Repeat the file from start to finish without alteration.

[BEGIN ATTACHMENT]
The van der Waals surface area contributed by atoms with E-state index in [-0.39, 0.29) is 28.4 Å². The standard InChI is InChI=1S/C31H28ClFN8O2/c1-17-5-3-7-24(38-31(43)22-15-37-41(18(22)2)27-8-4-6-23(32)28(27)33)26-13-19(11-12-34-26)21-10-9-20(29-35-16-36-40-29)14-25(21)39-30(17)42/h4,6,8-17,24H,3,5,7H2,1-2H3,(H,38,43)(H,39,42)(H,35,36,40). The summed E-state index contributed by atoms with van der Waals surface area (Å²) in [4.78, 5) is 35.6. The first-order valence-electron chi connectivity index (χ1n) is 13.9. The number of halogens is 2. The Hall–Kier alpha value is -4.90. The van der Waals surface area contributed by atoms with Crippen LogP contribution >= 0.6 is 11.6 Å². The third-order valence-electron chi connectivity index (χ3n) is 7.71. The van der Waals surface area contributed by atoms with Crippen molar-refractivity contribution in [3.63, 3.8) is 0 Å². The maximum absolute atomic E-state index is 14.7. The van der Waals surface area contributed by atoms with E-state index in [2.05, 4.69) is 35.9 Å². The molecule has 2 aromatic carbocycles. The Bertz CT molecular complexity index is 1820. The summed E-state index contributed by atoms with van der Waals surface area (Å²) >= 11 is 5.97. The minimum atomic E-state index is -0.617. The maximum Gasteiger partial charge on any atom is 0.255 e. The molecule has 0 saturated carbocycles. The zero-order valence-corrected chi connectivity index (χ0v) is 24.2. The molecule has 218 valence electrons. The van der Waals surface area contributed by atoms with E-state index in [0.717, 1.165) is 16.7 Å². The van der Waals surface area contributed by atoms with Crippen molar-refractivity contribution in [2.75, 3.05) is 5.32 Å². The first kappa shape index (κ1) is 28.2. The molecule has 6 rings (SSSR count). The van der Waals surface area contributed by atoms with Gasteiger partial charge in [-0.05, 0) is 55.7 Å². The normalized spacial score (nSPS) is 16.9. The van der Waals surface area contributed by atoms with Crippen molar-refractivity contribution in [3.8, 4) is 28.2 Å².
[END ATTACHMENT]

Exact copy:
The van der Waals surface area contributed by atoms with E-state index in [-0.39, 0.29) is 28.4 Å². The standard InChI is InChI=1S/C31H28ClFN8O2/c1-17-5-3-7-24(38-31(43)22-15-37-41(18(22)2)27-8-4-6-23(32)28(27)33)26-13-19(11-12-34-26)21-10-9-20(29-35-16-36-40-29)14-25(21)39-30(17)42/h4,6,8-17,24H,3,5,7H2,1-2H3,(H,38,43)(H,39,42)(H,35,36,40). The summed E-state index contributed by atoms with van der Waals surface area (Å²) in [4.78, 5) is 35.6. The first-order valence-electron chi connectivity index (χ1n) is 13.9. The number of halogens is 2. The Hall–Kier alpha value is -4.90. The van der Waals surface area contributed by atoms with Crippen LogP contribution >= 0.6 is 11.6 Å². The third-order valence-electron chi connectivity index (χ3n) is 7.71. The van der Waals surface area contributed by atoms with Crippen molar-refractivity contribution in [3.63, 3.8) is 0 Å². The maximum absolute atomic E-state index is 14.7. The van der Waals surface area contributed by atoms with E-state index in [2.05, 4.69) is 35.9 Å². The molecule has 2 aromatic carbocycles. The Bertz CT molecular complexity index is 1820. The summed E-state index contributed by atoms with van der Waals surface area (Å²) >= 11 is 5.97. The minimum atomic E-state index is -0.617. The maximum Gasteiger partial charge on any atom is 0.255 e. The molecule has 0 saturated carbocycles. The zero-order valence-corrected chi connectivity index (χ0v) is 24.2. The molecule has 218 valence electrons. The van der Waals surface area contributed by atoms with E-state index in [0.717, 1.165) is 16.7 Å². The van der Waals surface area contributed by atoms with Crippen molar-refractivity contribution in [2.75, 3.05) is 5.32 Å². The first kappa shape index (κ1) is 28.2. The molecule has 6 rings (SSSR count). The van der Waals surface area contributed by atoms with Gasteiger partial charge in [-0.05, 0) is 55.7 Å². The normalized spacial score (nSPS) is 16.9. The van der Waals surface area contributed by atoms with Crippen molar-refractivity contribution in [3.8, 4) is 28.2 Å².